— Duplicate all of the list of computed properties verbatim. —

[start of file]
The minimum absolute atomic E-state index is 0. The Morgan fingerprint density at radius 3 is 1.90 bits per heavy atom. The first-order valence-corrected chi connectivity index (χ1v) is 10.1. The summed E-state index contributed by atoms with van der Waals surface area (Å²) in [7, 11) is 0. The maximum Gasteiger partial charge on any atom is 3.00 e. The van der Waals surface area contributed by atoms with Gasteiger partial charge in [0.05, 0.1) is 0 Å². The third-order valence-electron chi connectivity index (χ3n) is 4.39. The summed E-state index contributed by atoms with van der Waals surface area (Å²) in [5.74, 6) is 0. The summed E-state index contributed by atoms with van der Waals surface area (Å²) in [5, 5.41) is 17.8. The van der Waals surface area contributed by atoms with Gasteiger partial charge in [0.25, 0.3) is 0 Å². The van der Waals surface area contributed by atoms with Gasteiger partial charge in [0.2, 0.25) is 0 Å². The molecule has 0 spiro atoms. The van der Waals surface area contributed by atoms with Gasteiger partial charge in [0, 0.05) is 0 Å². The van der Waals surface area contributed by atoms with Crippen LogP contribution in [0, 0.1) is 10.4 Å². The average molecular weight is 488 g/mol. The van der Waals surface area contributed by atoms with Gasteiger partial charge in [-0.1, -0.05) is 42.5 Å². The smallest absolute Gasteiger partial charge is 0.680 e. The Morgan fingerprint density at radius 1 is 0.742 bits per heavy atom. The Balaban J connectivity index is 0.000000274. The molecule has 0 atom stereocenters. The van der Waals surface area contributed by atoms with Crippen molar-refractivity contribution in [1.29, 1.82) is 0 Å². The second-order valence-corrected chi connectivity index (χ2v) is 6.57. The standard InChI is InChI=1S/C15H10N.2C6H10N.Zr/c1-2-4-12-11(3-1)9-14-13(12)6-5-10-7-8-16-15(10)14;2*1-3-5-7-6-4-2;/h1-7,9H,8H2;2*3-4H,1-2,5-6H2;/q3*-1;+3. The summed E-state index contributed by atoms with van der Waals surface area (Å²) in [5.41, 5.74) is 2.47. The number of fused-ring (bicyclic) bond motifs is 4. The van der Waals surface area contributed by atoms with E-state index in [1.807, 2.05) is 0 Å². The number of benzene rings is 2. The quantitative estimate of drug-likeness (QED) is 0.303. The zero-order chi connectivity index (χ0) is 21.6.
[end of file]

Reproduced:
The minimum absolute atomic E-state index is 0. The Morgan fingerprint density at radius 3 is 1.90 bits per heavy atom. The first-order valence-corrected chi connectivity index (χ1v) is 10.1. The summed E-state index contributed by atoms with van der Waals surface area (Å²) in [7, 11) is 0. The maximum Gasteiger partial charge on any atom is 3.00 e. The van der Waals surface area contributed by atoms with Gasteiger partial charge in [0.05, 0.1) is 0 Å². The third-order valence-electron chi connectivity index (χ3n) is 4.39. The summed E-state index contributed by atoms with van der Waals surface area (Å²) in [5.74, 6) is 0. The summed E-state index contributed by atoms with van der Waals surface area (Å²) in [5, 5.41) is 17.8. The van der Waals surface area contributed by atoms with Gasteiger partial charge in [0.25, 0.3) is 0 Å². The van der Waals surface area contributed by atoms with Gasteiger partial charge in [0.2, 0.25) is 0 Å². The molecule has 0 spiro atoms. The van der Waals surface area contributed by atoms with Gasteiger partial charge in [0, 0.05) is 0 Å². The van der Waals surface area contributed by atoms with Crippen LogP contribution in [0, 0.1) is 10.4 Å². The average molecular weight is 488 g/mol. The van der Waals surface area contributed by atoms with Gasteiger partial charge in [-0.1, -0.05) is 42.5 Å². The smallest absolute Gasteiger partial charge is 0.680 e. The Morgan fingerprint density at radius 1 is 0.742 bits per heavy atom. The Balaban J connectivity index is 0.000000274. The molecule has 0 atom stereocenters. The van der Waals surface area contributed by atoms with Crippen molar-refractivity contribution in [1.29, 1.82) is 0 Å². The second-order valence-corrected chi connectivity index (χ2v) is 6.57. The standard InChI is InChI=1S/C15H10N.2C6H10N.Zr/c1-2-4-12-11(3-1)9-14-13(12)6-5-10-7-8-16-15(10)14;2*1-3-5-7-6-4-2;/h1-7,9H,8H2;2*3-4H,1-2,5-6H2;/q3*-1;+3. The summed E-state index contributed by atoms with van der Waals surface area (Å²) in [5.41, 5.74) is 2.47. The number of fused-ring (bicyclic) bond motifs is 4. The van der Waals surface area contributed by atoms with E-state index in [1.807, 2.05) is 0 Å². The number of benzene rings is 2. The quantitative estimate of drug-likeness (QED) is 0.303. The zero-order chi connectivity index (χ0) is 21.6.